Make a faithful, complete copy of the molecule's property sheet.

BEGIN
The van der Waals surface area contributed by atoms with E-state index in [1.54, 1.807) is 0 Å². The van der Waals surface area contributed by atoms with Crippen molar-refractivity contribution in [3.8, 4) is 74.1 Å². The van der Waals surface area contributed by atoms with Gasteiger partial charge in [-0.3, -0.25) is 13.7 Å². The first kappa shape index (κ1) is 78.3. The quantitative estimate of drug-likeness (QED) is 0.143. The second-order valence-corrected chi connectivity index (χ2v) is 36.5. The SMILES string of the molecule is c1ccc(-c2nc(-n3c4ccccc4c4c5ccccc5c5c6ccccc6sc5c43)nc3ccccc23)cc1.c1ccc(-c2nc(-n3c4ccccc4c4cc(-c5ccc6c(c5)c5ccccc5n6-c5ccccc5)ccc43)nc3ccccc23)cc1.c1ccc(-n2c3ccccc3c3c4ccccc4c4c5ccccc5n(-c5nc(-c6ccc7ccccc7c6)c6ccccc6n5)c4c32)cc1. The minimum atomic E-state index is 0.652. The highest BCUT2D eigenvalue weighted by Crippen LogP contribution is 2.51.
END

The van der Waals surface area contributed by atoms with E-state index in [1.54, 1.807) is 0 Å². The van der Waals surface area contributed by atoms with Crippen molar-refractivity contribution in [3.8, 4) is 74.1 Å². The van der Waals surface area contributed by atoms with Gasteiger partial charge in [-0.3, -0.25) is 13.7 Å². The first kappa shape index (κ1) is 78.3. The quantitative estimate of drug-likeness (QED) is 0.143. The second-order valence-corrected chi connectivity index (χ2v) is 36.5. The SMILES string of the molecule is c1ccc(-c2nc(-n3c4ccccc4c4c5ccccc5c5c6ccccc6sc5c43)nc3ccccc23)cc1.c1ccc(-c2nc(-n3c4ccccc4c4cc(-c5ccc6c(c5)c5ccccc5n6-c5ccccc5)ccc43)nc3ccccc23)cc1.c1ccc(-n2c3ccccc3c3c4ccccc4c4c5ccccc5n(-c5nc(-c6ccc7ccccc7c6)c6ccccc6n5)c4c32)cc1. The minimum atomic E-state index is 0.652. The highest BCUT2D eigenvalue weighted by Crippen LogP contribution is 2.51.